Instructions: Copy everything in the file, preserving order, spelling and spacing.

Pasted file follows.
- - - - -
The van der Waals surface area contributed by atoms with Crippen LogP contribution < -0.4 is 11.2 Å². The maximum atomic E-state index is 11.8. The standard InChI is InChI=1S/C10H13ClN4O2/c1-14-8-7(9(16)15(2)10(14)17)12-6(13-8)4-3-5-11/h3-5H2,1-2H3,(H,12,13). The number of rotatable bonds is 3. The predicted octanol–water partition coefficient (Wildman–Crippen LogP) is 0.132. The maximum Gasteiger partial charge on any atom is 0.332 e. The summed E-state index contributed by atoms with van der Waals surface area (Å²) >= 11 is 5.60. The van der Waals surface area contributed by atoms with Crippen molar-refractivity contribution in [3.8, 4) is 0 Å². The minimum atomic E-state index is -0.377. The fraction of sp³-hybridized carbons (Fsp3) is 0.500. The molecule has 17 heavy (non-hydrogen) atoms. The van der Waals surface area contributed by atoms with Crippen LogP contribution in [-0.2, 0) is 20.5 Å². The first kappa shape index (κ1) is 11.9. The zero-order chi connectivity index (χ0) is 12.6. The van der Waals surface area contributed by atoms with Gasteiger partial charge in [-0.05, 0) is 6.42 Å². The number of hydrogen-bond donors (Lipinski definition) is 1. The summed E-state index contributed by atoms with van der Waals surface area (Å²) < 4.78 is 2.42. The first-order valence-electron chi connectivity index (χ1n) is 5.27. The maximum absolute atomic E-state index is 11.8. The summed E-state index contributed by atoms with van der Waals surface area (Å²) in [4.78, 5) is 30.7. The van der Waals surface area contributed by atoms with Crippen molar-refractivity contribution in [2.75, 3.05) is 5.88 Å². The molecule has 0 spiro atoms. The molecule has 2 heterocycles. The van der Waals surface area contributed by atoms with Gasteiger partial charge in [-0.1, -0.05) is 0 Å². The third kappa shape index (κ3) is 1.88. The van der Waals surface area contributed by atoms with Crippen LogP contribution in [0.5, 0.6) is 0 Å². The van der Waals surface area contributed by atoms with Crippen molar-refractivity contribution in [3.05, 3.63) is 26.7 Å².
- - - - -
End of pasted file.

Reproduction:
The van der Waals surface area contributed by atoms with Crippen LogP contribution < -0.4 is 11.2 Å². The maximum atomic E-state index is 11.8. The standard InChI is InChI=1S/C10H13ClN4O2/c1-14-8-7(9(16)15(2)10(14)17)12-6(13-8)4-3-5-11/h3-5H2,1-2H3,(H,12,13). The number of rotatable bonds is 3. The predicted octanol–water partition coefficient (Wildman–Crippen LogP) is 0.132. The maximum Gasteiger partial charge on any atom is 0.332 e. The summed E-state index contributed by atoms with van der Waals surface area (Å²) >= 11 is 5.60. The van der Waals surface area contributed by atoms with Crippen molar-refractivity contribution in [3.8, 4) is 0 Å². The minimum atomic E-state index is -0.377. The fraction of sp³-hybridized carbons (Fsp3) is 0.500. The molecule has 17 heavy (non-hydrogen) atoms. The van der Waals surface area contributed by atoms with Crippen LogP contribution in [-0.2, 0) is 20.5 Å². The first kappa shape index (κ1) is 11.9. The zero-order chi connectivity index (χ0) is 12.6. The van der Waals surface area contributed by atoms with Gasteiger partial charge in [-0.05, 0) is 6.42 Å². The number of hydrogen-bond donors (Lipinski definition) is 1. The summed E-state index contributed by atoms with van der Waals surface area (Å²) < 4.78 is 2.42. The first-order valence-electron chi connectivity index (χ1n) is 5.27. The maximum absolute atomic E-state index is 11.8. The summed E-state index contributed by atoms with van der Waals surface area (Å²) in [4.78, 5) is 30.7. The van der Waals surface area contributed by atoms with Crippen molar-refractivity contribution in [2.75, 3.05) is 5.88 Å². The molecule has 0 spiro atoms. The molecule has 2 heterocycles. The van der Waals surface area contributed by atoms with Gasteiger partial charge in [-0.1, -0.05) is 0 Å². The third kappa shape index (κ3) is 1.88. The van der Waals surface area contributed by atoms with Crippen LogP contribution in [0.5, 0.6) is 0 Å². The van der Waals surface area contributed by atoms with Crippen molar-refractivity contribution in [3.05, 3.63) is 26.7 Å².